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S. Africa to host IPL matches

SOUTH Africa will host the second edition of the Indian Premier League next month after the Twenty20 competition was moved out of India due to security reasons, the organizers said in a statement yesterday.

"We are very happy to confirm that South Africa will host the 2009 DLF Indian Premier League tournament," IPL chairman Lalit Modi said in a statement following a meeting of the event's organizers and Cricket South Africa (CSA).

England was also considered as a possible alternative for the competition, which will start on April 18, but South Africa was chosen as the host nation after Modi met with CSA chief executive Gerald Majola.

"We would like to thank Cricket South Africa very much for the support they have given us over the past few days, which has helped us to come to this decision," said Modi. "The South African public loves T2O cricket and CSA successfully hosted the inaugural ICC World T20.

"Both these factors weighed heavily in South Africa's favor, and we look forward to a successful and exciting tournament being held at venues throughout South Africa," Modi said.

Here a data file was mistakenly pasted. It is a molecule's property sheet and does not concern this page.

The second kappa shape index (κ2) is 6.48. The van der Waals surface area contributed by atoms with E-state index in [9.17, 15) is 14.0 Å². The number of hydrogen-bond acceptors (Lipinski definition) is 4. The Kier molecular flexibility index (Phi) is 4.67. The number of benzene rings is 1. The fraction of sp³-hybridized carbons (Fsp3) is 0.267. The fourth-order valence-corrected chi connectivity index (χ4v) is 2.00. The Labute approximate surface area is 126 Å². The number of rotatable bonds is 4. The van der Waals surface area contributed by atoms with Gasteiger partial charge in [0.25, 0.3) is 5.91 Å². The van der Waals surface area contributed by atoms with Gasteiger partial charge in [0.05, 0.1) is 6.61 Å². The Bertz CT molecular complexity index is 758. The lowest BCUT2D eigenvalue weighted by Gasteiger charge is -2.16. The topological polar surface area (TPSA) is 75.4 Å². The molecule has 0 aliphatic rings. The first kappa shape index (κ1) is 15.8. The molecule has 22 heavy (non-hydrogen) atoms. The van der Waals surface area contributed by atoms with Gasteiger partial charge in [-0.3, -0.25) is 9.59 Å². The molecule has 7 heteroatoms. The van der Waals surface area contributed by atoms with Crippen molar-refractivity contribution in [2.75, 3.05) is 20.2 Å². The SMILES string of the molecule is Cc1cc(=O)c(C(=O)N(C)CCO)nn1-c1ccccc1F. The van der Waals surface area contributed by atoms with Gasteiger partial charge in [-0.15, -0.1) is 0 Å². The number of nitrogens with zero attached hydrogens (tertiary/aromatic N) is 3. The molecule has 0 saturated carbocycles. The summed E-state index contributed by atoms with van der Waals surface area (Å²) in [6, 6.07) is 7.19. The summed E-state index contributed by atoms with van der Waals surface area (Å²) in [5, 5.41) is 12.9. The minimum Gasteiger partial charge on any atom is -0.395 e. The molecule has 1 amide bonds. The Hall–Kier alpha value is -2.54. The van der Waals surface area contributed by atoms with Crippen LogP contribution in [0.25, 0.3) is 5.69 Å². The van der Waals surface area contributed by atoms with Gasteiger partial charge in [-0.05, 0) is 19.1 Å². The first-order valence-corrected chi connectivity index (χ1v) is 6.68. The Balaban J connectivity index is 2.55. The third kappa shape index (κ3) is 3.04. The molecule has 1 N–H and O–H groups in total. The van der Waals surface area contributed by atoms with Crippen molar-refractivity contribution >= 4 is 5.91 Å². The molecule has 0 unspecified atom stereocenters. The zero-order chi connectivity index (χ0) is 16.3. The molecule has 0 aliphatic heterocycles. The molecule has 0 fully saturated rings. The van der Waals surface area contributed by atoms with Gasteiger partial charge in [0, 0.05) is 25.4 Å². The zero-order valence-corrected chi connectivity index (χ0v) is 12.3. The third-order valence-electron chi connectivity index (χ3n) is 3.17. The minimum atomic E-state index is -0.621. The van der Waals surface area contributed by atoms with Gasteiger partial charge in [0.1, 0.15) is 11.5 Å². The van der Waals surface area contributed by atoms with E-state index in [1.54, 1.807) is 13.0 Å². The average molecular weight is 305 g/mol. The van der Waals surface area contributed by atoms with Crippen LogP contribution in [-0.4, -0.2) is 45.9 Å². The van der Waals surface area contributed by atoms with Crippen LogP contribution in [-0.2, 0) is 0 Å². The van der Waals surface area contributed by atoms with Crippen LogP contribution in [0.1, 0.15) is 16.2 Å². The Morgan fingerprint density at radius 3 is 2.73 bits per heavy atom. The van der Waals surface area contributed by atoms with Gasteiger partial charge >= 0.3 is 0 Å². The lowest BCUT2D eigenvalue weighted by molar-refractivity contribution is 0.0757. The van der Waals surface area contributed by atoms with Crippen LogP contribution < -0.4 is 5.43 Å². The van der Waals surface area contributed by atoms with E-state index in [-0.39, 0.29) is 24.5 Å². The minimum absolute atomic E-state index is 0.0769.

Majola added: "The organizers can be assured that they have the full support of CSA's structures and the South African public to stage a successful tournament. This event will strengthen the ties even further between South African and Indian cricket, as well as binding our nations even closer together.

"We are looking forward to hosting some of the world's best cricketers, and we can assure them they will be provided with the very best facilities to show their skills."

The IPL tournament will feature 59 matches. The second season was originally scheduled to start April 10 and continue through May 24, but it clashed with the elections in India, causing concern that the security forces would be too stretched to properly cover both.

The Indian government wanted IPL organizers to delay the tournament, but that would have been impractical for international cricket, with the Twenty20 World Cup scheduled for June.

England's wet and cool weather likely hurt its chances of hosting the event.

"Weather is crucial in cricket and it is a very important consideration among a number of important considerations," Andrew Wildblood of management company IMG said. "If you were in a position where all other things were equal, but one country could guarantee good weather and the other couldn't, that could very well be the deciding factor."


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